PA 15-156—sHB 6571

Planning and Development Committee

Judiciary Committee


SUMMARY: This act makes several changes in the municipal tax collection statutes. Among other things, it:

1. allows municipalities and district health departments to withhold or revoke a business license or permit if a business owes water, sewer, or sanitation charges that are at least one year delinquent, as they may already do for delinquent taxes ( 3);

2. requires municipalities to follow a taxpayer's written instructions specifying the property or properties to which a specific tax payment should be applied ( 1);

3. eliminates the requirement that tax collectors apply payments for outstanding personal or real property taxes to recording fees related to the taxpayer's delinquency ( 1);

4. requires municipalities to retain any interest that accrues on excess tax sale proceeds;

5. specifies that state and municipal tax liens against a delinquent taxpayer have precedence or priority over any claim against the taxpayer by a party who redeems (i. e. , buys back) a property following a tax sale;

6. specifies that tax payments made through a municipal electronic payment service are timely, and thus not subject to interest charges, if they are made within the payment's statutory deadline, as is already the case with postmarked envelopes ( 2); and

7. makes minor and technical changes ( 4 & 7).

EFFECTIVE DATE: October 1, 2015

5 & 6 — TAX SALES

Notice to Taxpayer

The law requires a tax collector selling property through a tax sale to provide notice of the sale to the taxpayer. Under prior law, the notice had to include a statement indicating that additional taxes, interest, fees, and other charges accruing after the notice was sent had been added to the amount due in the notice. The act instead requires the statement to indicate that such taxes, interest, fees, and charges are owed in addition to the amount due in the notice.

Notice to Interested Parties

Following a tax sale, the law requires tax collectors to publish a newspaper notice and mail notice to the owner, mortgagee, lienholder, and other interested parties affected by the sale. Among other things, the notice must state that if the property is not redeemed (i. e. , bought by the owner or other interested parties), all parties notified will lose their respective titles, mortgages, liens, and other interests in it. The act expands this list of interests to include alienation restraints on the property (i. e. , deed restrictions that seek to prevent the property's sale or transfer).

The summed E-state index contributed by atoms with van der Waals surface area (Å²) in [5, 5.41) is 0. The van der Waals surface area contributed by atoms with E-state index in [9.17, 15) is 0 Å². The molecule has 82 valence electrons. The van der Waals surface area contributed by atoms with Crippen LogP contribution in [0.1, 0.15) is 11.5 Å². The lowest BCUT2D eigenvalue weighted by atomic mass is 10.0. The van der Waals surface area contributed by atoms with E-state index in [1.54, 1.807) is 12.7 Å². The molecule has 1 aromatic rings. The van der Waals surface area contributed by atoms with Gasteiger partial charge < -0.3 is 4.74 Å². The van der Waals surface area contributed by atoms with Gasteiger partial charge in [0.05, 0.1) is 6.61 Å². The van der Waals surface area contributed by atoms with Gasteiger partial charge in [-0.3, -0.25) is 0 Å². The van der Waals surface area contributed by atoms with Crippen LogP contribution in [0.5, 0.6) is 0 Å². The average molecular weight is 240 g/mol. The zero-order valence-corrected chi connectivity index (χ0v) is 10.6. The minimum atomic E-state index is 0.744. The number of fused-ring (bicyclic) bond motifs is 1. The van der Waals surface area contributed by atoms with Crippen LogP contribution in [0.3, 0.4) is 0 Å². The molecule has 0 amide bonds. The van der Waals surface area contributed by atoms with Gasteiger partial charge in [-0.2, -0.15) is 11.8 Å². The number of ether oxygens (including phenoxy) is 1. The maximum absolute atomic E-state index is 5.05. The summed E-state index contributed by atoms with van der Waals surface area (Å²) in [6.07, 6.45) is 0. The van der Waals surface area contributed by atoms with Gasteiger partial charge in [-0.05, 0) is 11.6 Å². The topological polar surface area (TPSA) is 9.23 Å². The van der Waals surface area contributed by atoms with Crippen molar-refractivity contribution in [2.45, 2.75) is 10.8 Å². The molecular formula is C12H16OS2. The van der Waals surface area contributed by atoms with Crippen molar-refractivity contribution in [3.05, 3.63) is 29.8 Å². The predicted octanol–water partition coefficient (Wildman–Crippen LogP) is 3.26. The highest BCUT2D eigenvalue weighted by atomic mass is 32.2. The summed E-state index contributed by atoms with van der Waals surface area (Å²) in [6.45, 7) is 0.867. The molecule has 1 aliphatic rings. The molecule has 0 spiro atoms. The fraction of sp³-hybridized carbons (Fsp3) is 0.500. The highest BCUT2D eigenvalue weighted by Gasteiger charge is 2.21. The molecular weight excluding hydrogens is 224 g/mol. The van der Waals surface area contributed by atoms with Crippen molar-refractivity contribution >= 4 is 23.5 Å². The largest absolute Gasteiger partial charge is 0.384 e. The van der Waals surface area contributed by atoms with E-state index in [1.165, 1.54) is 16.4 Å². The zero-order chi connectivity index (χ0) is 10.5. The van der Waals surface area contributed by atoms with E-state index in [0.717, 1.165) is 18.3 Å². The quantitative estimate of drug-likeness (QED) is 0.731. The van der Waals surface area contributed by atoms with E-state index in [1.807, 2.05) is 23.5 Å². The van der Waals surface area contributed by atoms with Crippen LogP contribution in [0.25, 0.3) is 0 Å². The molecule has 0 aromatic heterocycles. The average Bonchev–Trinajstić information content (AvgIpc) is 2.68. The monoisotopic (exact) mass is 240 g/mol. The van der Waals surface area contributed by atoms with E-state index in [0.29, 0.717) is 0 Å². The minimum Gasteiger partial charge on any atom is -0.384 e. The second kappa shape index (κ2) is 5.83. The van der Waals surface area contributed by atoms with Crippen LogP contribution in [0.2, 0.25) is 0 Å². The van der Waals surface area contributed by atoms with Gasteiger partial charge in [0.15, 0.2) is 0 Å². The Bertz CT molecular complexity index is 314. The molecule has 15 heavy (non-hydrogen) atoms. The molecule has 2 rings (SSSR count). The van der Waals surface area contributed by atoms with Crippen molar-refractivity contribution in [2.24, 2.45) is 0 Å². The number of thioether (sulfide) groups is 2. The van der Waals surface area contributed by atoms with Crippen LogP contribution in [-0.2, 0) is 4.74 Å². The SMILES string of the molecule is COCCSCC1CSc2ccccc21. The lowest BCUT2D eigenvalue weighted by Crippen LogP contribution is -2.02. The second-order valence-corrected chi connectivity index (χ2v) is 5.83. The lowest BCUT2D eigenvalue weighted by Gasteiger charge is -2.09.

By law, the delinquent taxpayer or another interested party can redeem the property, generally within six months after the date of the tax sale, by paying certain taxes, interest, debts, and charges on the property. The act extends the redemption period to cover the period from the tax sale notice's publication through the sale date.

Redeemer's Claim Against the Delinquent Taxpayer

By law, a redeeming party who paid delinquent taxes on the property can pursue a claim against the delinquent taxpayer. That claim has the same priority over other encumbrances as the tax paid, but not over any tax that was not yet due and payable when the collector first published notice of the levy. Under the act, the redeemer's claim additionally does not take precedence or priority over any state or municipal tax liens. The act also provides that the claim includes the same interest rate as that imposed on unpaid taxes.

Tax Collector's Deed

The act requires a deed for a property sold at a tax sale (i. e. , tax collector's deed) to indicate that the property may be encumbered by municipal and state liens. (PA 15-5, June Special Session, 47, eliminates the requirement that the deed specify that the property may be subject to state liens. ) Existing law requires the deed to indicate that the property may be encumbered by municipal taxes that became due after notice of the sale was first published; easements, covenants, and restrictions in favor of other properties; interests exempt from sale under the U. S. Constitution and laws; and other interests described in the deed.

Interest Earned on Escrow Accounts

By law, if a tax sale produces more than the back taxes, penalties, interest, fees, and costs due on the property, the excess proceeds must be placed in an interest-bearing escrow account. The act requires municipalities to retain any interest that accrues on the excess proceeds. Under prior law, they retained the interest only if the property was redeemed after the tax sale.

Claims on Tax Sale Proceeds

If a property is not redeemed, the tax collector must (1) transfer the amount held in escrow to the Superior Court, after deducting an amount necessary to cover any delinquent taxes, interest, penalties, costs, and fees the former owner owes to the municipality and (2) notify all interested parties of their right to apply to the court for the money. The act provides that the property's purchaser may not be a party to an action to claim the funds without the purchaser's consent, as is the case with municipalities under existing law.

OLR Tracking: RP: KS: SD: bs